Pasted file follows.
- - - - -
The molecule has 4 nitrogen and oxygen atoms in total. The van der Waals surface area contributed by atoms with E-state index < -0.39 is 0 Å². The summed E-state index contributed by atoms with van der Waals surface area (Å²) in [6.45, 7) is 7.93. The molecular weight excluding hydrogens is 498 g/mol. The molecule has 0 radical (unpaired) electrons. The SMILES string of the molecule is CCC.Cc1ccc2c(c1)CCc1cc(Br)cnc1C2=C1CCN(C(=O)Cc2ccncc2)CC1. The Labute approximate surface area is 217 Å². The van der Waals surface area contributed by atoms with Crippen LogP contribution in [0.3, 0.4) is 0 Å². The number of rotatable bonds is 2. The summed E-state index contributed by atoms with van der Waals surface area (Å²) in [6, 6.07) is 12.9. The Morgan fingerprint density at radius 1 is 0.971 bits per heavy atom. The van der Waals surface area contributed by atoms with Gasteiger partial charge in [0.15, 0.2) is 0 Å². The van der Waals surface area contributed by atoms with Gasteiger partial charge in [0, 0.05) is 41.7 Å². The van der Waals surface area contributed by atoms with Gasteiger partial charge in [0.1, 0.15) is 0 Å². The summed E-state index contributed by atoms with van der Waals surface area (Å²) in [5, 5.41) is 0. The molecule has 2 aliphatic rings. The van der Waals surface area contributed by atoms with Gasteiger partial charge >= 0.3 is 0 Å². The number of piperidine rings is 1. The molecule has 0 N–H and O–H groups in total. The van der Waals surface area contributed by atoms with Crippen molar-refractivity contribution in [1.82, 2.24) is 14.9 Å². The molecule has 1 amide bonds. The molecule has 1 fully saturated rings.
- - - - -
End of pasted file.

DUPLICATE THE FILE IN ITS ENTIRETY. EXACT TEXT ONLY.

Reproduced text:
The molecule has 4 nitrogen and oxygen atoms in total. The van der Waals surface area contributed by atoms with E-state index < -0.39 is 0 Å². The summed E-state index contributed by atoms with van der Waals surface area (Å²) in [6.45, 7) is 7.93. The molecular weight excluding hydrogens is 498 g/mol. The molecule has 0 radical (unpaired) electrons. The SMILES string of the molecule is CCC.Cc1ccc2c(c1)CCc1cc(Br)cnc1C2=C1CCN(C(=O)Cc2ccncc2)CC1. The Labute approximate surface area is 217 Å². The van der Waals surface area contributed by atoms with Crippen LogP contribution in [0.3, 0.4) is 0 Å². The number of rotatable bonds is 2. The summed E-state index contributed by atoms with van der Waals surface area (Å²) in [6, 6.07) is 12.9. The Morgan fingerprint density at radius 1 is 0.971 bits per heavy atom. The van der Waals surface area contributed by atoms with Gasteiger partial charge in [0.15, 0.2) is 0 Å². The van der Waals surface area contributed by atoms with Gasteiger partial charge in [0, 0.05) is 41.7 Å². The van der Waals surface area contributed by atoms with Gasteiger partial charge in [0.1, 0.15) is 0 Å². The summed E-state index contributed by atoms with van der Waals surface area (Å²) in [5, 5.41) is 0. The molecule has 2 aliphatic rings. The van der Waals surface area contributed by atoms with Gasteiger partial charge >= 0.3 is 0 Å². The number of piperidine rings is 1. The molecule has 0 N–H and O–H groups in total. The van der Waals surface area contributed by atoms with Crippen molar-refractivity contribution in [1.82, 2.24) is 14.9 Å². The molecule has 1 amide bonds. The molecule has 1 fully saturated rings.